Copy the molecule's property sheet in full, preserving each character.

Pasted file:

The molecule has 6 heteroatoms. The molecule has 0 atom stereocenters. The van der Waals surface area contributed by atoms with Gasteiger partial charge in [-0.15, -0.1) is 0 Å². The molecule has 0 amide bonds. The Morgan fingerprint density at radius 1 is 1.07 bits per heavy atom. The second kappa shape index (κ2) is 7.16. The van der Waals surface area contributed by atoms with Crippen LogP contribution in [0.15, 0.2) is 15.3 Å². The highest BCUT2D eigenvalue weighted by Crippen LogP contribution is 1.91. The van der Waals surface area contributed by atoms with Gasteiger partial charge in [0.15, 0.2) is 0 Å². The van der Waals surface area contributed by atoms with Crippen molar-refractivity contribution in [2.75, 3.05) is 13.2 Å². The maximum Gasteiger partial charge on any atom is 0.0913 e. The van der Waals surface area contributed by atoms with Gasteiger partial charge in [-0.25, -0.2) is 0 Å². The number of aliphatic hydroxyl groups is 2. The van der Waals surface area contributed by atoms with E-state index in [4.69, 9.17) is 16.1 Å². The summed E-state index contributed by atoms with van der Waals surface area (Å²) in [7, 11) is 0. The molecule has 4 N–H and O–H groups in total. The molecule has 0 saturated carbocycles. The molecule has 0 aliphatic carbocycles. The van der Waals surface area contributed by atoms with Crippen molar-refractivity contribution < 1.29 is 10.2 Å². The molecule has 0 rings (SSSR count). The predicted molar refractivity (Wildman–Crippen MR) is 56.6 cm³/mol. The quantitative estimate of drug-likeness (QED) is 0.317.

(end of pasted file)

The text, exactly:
The molecule has 6 heteroatoms. The molecule has 0 atom stereocenters. The van der Waals surface area contributed by atoms with Gasteiger partial charge in [-0.15, -0.1) is 0 Å². The molecule has 0 amide bonds. The Morgan fingerprint density at radius 1 is 1.07 bits per heavy atom. The second kappa shape index (κ2) is 7.16. The van der Waals surface area contributed by atoms with Crippen LogP contribution in [0.15, 0.2) is 15.3 Å². The highest BCUT2D eigenvalue weighted by Crippen LogP contribution is 1.91. The van der Waals surface area contributed by atoms with Gasteiger partial charge in [0.15, 0.2) is 0 Å². The van der Waals surface area contributed by atoms with Crippen molar-refractivity contribution in [2.75, 3.05) is 13.2 Å². The maximum Gasteiger partial charge on any atom is 0.0913 e. The van der Waals surface area contributed by atoms with Gasteiger partial charge in [-0.25, -0.2) is 0 Å². The number of aliphatic hydroxyl groups is 2. The van der Waals surface area contributed by atoms with E-state index in [4.69, 9.17) is 16.1 Å². The summed E-state index contributed by atoms with van der Waals surface area (Å²) in [7, 11) is 0. The molecule has 4 N–H and O–H groups in total. The molecule has 0 saturated carbocycles. The molecule has 0 aliphatic carbocycles. The van der Waals surface area contributed by atoms with Crippen molar-refractivity contribution < 1.29 is 10.2 Å². The molecule has 0 rings (SSSR count). The predicted molar refractivity (Wildman–Crippen MR) is 56.6 cm³/mol. The quantitative estimate of drug-likeness (QED) is 0.317.